GS: Yes! That’s why I like having so many different ones, in tone and style from each other, because if I was writing the same thing, it’d be so boring to me. Getting to exercise my horror side, or my funny side, or the more heroic side, it’s what I love about writing comics, to have that variety.
LC: Totally makes sense! Growing up, I read some of my dad’s Robert E. Howard books, and had my first brush with Red Sonja that way, and I just want to thank you for doing the reboot of her rape origins into something with more meaning. Strong characters do not have to stem from rape.
GS: Yeaaaah, that’s kind of a trope.
LC: An annoying one.
GS: It doesn’t really read very well in this day and age, and it was one of the conditions of me writing the character. We needed to lose that, and that she couldn’t sex with anyone unless she bested them in battle. That takes away a lot of choices, and to me, it’s not the way to prove her strength.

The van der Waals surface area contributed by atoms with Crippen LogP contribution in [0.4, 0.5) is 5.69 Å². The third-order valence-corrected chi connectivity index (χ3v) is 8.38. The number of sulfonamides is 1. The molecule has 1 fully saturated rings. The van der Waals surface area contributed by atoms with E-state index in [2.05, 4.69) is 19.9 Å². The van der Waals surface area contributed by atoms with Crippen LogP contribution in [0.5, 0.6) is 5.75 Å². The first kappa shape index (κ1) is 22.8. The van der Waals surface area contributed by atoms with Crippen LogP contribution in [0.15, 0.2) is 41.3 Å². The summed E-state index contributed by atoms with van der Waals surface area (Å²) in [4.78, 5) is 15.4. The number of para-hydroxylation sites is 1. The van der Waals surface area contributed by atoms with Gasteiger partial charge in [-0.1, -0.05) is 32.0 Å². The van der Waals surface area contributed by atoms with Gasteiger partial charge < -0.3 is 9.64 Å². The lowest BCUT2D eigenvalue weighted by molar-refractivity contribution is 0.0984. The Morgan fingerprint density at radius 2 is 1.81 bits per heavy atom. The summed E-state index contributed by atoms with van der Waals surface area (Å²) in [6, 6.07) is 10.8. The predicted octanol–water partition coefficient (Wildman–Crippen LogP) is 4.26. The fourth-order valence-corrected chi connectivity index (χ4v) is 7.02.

At this point, our time was running out, so I steered our conversation to the most important question of all.
LC: The fact that you’re a gamer is pretty widespread, is a Red Sonja game something you’d like to see come to fruition?
GS: Can you IMAGINE!? A game in that WORLD?
LC: YES. YOU COULD BE A TOTAL BADASS AND WORK YOUR WAY FROM THE BOTTOM AS THIS RAD WARRIOR.
GS: Especially if they had Smell-o-Rama, cause one thing I love about writing barbarian stuff is that it’s all in the dirt, and in the mud, and in all the elements, and it’s completely grounded, the opposite of superhero stuff. It’d be a blast, and I’d play the hell out of that!
Our time at an end, I bid goodbye to Gail, and made a beeline for the Dark Horse merch line as there was an Avatar: The Last Airbender item with my name on it. Many thanks to the great guys at Dark Horse and Gail herself for taking the time to speak with me!